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I'm considering buying a home that needs a refresh. Among other things, I'd like to remove the wood paneling in the finished basement and family room.

is my best bet to simply cover the paneling with 1/4" dry wall? I plan to replace all the mouldings anyway, but would I run into any issues with electrical or door jams? It feels like taking it to the studs is the right thing to do, but I tend to go overboard with this stuff and don't want to waste a lot of money and time if there's no real upside.
 

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Upside is you get to see what is behind the walls if you rip it out. Can check easier for proper wiring, insulation, run new outlets if you want, etc. But if you drywall over, outlets will be easy. They sell extension rings. But doors and windows would have to be retrimmed with extensions. Without seeing pictures, I'd vote gut because I like demo. Lol.
 

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I agree with JB & TS. Take it out. Paneling is actually easy to remove. It's usually held in place by short, narrow gauge, ring shank nails that are easily removed. Sometimes it is GLUED onto the walls and that takes some of the "easy" out of the equation, but it is still doable. You won't regret removing it.
 

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Demo always risks opening a can of worms. I don't demo unless I have to. Pull trim, put on extensions, and throw up 1/4".
 

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By can of worms, you mean you would prefer to not know what's going on inside of your walls and hope for the best? I'm guessing he won't need to pull permits and have an inspection. To each his own, but I'd prefer to know all is well instead of putting time/money into a half reno and then discover years later something is wrong and have to rip it all out.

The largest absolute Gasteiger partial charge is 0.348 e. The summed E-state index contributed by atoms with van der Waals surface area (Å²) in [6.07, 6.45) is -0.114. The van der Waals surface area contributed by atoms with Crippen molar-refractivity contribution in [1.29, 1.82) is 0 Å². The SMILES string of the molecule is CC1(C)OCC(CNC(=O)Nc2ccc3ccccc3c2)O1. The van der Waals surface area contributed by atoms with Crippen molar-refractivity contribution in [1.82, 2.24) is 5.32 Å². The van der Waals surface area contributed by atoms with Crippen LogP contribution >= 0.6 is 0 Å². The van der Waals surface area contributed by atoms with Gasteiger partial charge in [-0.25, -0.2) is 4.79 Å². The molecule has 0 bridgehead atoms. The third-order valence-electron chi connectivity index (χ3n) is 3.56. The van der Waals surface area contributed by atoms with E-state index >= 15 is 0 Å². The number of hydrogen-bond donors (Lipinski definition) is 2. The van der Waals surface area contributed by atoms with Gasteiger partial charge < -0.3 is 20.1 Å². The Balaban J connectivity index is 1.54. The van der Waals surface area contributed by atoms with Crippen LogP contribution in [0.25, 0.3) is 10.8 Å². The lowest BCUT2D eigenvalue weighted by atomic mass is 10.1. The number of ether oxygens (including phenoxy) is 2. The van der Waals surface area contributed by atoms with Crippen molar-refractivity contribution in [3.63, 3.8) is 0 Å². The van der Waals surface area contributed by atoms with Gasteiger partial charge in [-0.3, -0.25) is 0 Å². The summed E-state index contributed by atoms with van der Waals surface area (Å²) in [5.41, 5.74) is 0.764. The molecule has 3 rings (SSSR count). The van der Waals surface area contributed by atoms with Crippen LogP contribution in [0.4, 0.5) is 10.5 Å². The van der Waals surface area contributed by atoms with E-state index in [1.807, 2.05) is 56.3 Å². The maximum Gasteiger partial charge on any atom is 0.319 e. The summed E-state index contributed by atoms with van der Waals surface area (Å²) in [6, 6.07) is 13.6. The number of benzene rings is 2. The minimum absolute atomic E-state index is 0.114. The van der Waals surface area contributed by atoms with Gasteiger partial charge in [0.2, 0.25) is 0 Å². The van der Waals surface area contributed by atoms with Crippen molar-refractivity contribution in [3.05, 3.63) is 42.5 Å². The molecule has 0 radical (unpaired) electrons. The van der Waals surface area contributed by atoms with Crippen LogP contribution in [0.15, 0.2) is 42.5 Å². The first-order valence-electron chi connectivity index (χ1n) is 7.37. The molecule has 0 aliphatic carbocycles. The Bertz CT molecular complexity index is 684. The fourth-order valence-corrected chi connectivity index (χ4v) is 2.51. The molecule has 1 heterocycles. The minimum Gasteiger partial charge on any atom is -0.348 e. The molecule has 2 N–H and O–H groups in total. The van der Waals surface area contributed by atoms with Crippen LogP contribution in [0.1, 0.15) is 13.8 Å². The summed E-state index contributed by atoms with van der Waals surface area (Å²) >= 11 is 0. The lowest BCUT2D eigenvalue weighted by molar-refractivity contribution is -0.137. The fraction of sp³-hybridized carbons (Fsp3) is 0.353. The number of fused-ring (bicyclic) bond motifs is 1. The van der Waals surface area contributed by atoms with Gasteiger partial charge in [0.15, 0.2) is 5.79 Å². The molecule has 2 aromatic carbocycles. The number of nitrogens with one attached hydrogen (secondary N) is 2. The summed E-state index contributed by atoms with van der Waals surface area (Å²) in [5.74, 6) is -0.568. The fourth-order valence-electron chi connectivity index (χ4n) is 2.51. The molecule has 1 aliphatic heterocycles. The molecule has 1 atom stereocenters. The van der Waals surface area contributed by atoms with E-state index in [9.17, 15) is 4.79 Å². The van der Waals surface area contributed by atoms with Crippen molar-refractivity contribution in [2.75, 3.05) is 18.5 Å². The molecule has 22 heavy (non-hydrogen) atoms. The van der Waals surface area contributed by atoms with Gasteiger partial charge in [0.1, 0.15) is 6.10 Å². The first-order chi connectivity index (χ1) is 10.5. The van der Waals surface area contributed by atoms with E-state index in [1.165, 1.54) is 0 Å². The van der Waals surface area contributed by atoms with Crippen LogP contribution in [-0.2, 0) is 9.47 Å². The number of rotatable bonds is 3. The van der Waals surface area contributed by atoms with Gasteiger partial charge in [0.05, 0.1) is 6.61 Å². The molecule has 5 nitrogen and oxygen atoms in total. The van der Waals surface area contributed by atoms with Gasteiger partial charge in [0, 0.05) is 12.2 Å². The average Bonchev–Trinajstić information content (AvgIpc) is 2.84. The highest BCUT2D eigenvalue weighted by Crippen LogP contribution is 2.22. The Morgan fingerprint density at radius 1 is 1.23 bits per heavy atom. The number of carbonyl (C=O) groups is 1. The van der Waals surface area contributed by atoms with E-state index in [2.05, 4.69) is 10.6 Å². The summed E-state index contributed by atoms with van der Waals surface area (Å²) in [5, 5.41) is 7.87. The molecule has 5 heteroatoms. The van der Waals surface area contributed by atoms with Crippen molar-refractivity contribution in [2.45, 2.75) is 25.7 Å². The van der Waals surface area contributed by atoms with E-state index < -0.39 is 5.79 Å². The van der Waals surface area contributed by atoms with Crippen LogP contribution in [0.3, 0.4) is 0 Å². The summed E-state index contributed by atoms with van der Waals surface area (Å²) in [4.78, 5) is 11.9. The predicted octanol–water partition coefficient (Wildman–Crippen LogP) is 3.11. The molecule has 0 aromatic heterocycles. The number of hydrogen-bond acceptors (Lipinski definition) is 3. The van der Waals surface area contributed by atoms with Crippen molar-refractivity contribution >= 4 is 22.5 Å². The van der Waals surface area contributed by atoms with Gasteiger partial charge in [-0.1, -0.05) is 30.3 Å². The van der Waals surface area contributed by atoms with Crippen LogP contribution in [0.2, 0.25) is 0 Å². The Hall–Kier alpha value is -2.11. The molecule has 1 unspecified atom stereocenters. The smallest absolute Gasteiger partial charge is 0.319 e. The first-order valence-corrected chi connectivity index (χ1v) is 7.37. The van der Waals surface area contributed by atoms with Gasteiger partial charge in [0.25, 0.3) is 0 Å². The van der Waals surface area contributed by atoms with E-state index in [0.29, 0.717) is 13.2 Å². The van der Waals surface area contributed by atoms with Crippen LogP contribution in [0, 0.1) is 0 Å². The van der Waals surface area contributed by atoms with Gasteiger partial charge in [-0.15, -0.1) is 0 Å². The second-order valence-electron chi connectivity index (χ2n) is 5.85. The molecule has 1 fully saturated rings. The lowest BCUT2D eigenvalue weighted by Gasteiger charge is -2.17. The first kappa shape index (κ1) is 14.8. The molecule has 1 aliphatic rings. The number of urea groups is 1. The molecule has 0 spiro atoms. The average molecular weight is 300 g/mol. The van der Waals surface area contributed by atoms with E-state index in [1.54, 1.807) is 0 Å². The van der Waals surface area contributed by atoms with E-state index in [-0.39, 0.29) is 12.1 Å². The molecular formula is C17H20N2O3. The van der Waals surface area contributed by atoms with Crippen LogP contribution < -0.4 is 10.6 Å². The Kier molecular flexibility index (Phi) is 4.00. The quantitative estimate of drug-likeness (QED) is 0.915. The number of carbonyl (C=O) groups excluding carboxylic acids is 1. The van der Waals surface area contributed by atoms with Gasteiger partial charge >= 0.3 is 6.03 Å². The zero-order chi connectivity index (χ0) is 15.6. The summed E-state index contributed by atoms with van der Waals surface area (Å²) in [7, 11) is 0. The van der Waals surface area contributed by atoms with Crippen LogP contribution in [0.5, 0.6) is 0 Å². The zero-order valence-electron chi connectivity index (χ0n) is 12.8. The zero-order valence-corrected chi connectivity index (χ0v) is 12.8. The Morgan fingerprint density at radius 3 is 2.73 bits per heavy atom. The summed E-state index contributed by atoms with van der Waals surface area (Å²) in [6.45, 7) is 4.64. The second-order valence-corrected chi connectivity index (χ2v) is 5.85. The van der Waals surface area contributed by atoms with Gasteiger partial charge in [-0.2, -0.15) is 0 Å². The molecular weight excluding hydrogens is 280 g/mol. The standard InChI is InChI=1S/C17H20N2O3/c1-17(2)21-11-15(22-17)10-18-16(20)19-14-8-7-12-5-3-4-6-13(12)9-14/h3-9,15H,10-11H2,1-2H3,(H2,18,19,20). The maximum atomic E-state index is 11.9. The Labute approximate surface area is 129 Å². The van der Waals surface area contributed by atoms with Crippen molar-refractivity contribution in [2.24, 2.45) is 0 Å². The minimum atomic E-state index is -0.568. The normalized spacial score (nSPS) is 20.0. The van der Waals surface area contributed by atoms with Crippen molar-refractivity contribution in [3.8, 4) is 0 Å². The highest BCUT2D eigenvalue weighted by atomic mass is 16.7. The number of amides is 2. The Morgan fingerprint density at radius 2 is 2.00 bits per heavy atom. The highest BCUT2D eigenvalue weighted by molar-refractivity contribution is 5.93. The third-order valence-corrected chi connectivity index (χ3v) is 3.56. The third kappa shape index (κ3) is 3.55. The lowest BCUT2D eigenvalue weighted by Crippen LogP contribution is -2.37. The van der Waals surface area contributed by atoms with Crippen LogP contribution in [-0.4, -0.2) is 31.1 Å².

Now he doesn't even own this home yet so I'm sure there's things he can't answer just yet. But if the basement was finished by a homeowner and paneling was thrown up over the walls, I'd have concerns as far as how electrical was run, any signs of seepage, proper insulation, foundation issues. Was cheap paneling thrown up over the walls to conceal things such as this and hope for a quick sale? OP, just make sure you hire a qualified home inspector if you move closer to purchase to rule some of these things out.
 

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I don't see anyone doing demo to do lipstick - IMO scope creep is a kind of sickness. Whether a house is brand new or old, you can't tell if it has hidden problems unless it shows symptoms. Until then, there's no real reason to demo. If there is no problem, it's a waste of time and money, if there is a problem, you just blew the lipstick budget and timeline.

He could just skim coat the paneling and be good, for that matter -either way, it's a small, fast, inexpensive job.
 

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The only step you are adding is ripping off paneling unless I'm missing something? 1/4 to 1/2 drywall cost is negligible. So if he's screwing drywall over the paneling he still has to tape and mud. He's still pulling all the trim off and has to retrim. I don't really see where the extra money is involved other than disposal of the old panelling. Time I would imagine would only be a few hours to demo. So I don't know how taking off paneling is such a bigger ordeal than putting up the drywall. Skim coat paneling, I think that would be fairly disgusting looking. I don't think I would call doing a whole basement and family room a small inexpensive job. Granted we don't know the dimensions of the rooms or number of doors/windows involved, but this would not be a Saturday afternoon bang out job.

Also the whole point of doing more of a demo is to catch early symptoms before they show. So if he has mold growing on the inside of the walls that isn't showing yet, should he wait for himself and his family to exhibit symptoms before it's looked in to?
 

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I totally agree why half arse it when it would be such an easy demo. An other doomsday scenario. The paneling will not absorb water like drywall so a small leak could go for a LONG time before it shows, and this gives mold a long time to grow. Whereas drywall will show a leak pretty quick.